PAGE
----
Michael eventually opted for the path of least resistance. “Ah yes, I remember,” he said. “How nice to see you again.”
“I’m terribly sorry but I can’t quite remember your name,” said Caldicott.
This brought on another uncomfortable hesitation before Michael tentatively replied with, “I’m Michael.”
This, it immediately transpired, was not the right line to take. “No, that wasn’t it,” returned Caldicott with a confused shake of his head.
“No, really, it’s Michael,” persisted Michael.
“Perhaps it’s the surname you’re thinking of,” Charters amiably suggested to Caldicott.
“Perhaps,” said Caldicott doubtfully. “What is your surname?” he asked Michael.
Clearly deciding it was too late to change tack now Michael wearily gave his surname.
“No, that wasn’t it either,” insisted Caldicott. “I swear I’ll remember if you just give me a minute.”
“Please, just call me Michael,” my colleague entreated.
Charters and Caldicott exchanged a significant glance. “Very well, if you say so old man,” Caldicott eventually replied.
Michael breathed an audible sigh of relief.
“Quite an adventure, wasn’t it, that Bandrikan ride?” continued Charters cheerfully. “Do you still see anything of that feisty brunette who was involved? Rather an attractive looking creature, I thought…”
Caldicott interrupted him with an embarrassed cough. “Best not go there old man,” he said in a low tone. “Didn’t we last see her on that night train to Munich with Dickie Randall?”
“Oh yes, so we did. Bad luck old sport,” Charters offered soothingly to Michael. “Still, possibly for the best. Pretty enough but rather highly strung I thought. And you don’t seem to be travelling alone…”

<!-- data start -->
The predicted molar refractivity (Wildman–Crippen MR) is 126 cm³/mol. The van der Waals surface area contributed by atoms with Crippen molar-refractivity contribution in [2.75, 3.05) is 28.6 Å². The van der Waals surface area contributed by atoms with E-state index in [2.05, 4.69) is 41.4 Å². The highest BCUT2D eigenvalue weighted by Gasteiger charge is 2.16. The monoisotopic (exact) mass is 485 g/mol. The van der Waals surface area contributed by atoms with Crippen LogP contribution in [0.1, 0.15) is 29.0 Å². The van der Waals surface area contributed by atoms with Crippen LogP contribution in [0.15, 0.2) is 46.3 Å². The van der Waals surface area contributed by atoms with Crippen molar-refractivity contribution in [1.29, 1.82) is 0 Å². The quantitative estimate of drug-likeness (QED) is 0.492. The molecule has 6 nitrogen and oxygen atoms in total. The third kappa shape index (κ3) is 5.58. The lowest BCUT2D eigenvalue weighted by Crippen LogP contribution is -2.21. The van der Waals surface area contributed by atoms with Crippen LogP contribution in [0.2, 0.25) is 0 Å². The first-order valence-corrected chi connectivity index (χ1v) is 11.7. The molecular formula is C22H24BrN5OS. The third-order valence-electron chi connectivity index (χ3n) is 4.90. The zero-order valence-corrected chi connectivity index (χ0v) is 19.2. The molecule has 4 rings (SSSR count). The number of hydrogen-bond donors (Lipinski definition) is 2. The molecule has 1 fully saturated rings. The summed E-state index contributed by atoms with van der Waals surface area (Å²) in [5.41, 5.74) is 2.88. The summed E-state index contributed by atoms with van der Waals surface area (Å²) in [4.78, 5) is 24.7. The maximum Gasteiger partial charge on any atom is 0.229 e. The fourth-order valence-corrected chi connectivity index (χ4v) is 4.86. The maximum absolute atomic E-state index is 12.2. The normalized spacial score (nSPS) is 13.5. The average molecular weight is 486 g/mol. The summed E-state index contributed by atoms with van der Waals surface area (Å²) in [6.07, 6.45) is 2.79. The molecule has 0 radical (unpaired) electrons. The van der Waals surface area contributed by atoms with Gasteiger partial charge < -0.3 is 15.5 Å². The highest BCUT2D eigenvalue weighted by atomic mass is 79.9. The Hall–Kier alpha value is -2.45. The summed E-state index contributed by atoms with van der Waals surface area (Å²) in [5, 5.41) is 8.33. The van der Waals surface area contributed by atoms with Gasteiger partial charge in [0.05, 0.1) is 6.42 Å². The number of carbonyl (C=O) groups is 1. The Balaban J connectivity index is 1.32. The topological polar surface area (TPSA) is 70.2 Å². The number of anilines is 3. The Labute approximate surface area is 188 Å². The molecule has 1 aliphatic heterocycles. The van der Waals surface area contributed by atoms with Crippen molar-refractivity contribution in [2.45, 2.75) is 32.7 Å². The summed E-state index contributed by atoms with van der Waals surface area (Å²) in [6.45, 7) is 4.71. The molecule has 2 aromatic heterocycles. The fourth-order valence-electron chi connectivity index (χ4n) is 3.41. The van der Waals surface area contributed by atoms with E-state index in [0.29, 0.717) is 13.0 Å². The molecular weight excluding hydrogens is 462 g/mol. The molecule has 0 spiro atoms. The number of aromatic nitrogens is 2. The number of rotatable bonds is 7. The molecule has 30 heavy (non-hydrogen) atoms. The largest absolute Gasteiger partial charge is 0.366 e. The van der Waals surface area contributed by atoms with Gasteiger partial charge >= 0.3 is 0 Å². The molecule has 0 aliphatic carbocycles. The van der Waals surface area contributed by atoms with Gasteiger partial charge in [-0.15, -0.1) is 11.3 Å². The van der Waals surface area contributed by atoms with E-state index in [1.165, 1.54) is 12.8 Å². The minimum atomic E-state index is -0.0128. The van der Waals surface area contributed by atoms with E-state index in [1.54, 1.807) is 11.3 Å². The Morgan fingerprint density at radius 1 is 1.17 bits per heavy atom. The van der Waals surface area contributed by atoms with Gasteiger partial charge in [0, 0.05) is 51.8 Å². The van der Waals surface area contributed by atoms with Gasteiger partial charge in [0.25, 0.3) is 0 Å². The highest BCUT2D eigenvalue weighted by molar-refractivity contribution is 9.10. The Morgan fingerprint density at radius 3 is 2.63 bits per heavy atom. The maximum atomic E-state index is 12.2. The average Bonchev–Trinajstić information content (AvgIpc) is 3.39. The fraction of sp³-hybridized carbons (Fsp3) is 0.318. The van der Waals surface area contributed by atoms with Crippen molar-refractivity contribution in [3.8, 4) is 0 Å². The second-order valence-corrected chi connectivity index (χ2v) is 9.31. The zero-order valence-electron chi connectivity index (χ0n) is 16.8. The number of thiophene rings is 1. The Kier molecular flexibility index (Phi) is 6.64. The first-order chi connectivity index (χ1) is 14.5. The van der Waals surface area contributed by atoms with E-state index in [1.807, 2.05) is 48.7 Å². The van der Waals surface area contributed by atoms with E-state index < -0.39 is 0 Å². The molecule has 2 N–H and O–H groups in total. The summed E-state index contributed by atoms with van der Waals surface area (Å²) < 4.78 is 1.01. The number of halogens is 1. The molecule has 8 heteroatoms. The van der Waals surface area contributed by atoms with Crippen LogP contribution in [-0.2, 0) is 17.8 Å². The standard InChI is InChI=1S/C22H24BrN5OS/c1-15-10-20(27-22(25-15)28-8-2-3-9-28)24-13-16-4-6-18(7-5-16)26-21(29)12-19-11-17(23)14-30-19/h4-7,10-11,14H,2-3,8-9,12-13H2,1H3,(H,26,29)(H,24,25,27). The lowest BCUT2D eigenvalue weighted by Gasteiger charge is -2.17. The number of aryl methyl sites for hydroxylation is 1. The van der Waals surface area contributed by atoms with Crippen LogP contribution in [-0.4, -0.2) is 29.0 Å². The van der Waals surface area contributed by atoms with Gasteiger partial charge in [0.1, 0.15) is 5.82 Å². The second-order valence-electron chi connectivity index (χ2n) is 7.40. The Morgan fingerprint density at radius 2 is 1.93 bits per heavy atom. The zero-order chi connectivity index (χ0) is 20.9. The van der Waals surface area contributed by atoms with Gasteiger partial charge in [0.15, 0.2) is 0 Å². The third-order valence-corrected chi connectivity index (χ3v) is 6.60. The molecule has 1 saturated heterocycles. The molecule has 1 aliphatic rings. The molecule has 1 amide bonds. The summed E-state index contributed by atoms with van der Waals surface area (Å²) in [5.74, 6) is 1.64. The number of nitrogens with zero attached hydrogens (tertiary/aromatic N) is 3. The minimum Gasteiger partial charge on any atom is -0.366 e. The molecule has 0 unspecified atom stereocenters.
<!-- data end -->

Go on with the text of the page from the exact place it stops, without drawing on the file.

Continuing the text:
“This is Natasha, a friend of mine,” said Michael hastily, placing a stress on the word ‘friend’ in an effort to allay further embarrassment.
“Delighted to meet you,” said Charters.
“How do you do,” offered Caldicott.
I had barely time to offer a polite smile in return when the attention of the whole dining car was distracted by the sudden return of the accountant. He burst through the carriage door looking rather red-faced and decidedly alone. He was obliged to hold for a moment before speaking in order to recover his breath.
“Clearly the steward wasn’t man enough to front up and explain this mess himself,” complained the businessman loudly, taking advantage of the pause. “You ought to have been firmer with him.”
“I couldn’t be firm with him because I couldn’t find him,” retorted the accountant, his face still rather flushed. “In fact, I couldn’t find any staff anywhere on the train. They’ve all disappeared.”
“Disappeared?” echoed the young mother worriedly.
“I went all the way along to the engine,” explained the accountant. “Even the driver and engineer have vanished. There are only the passengers left aboard.”
Expressions of disbelief and disquiet rippled along the carriage. “I don’t understand,” said Caldicott. “Why would the driver leave the train?”
“Maybe he wanted to get away from that,” piped up William unexpectedly. I turned to see him kneeling on a seat, his face pressed up against the window. Intrigued, we all shuffled over to take a look out of the train.
Somewhere over towards the horizon an enormous cloud of dust, looking something like a horizontal tornado, stretched in either direction as far as the eye could see. It rose several feet into the air and, rather more alarmingly, appeared to be moving towards the train at a steady pace.
“What in God’s name is that?” demanded Charters.
“Is it some kind of storm?” asked the businessman, a note of alarm sounding in his normally strident tone.
“It doesn’t look like any kind of natural phenomenon I’ve ever seen,” I felt compelled to point out.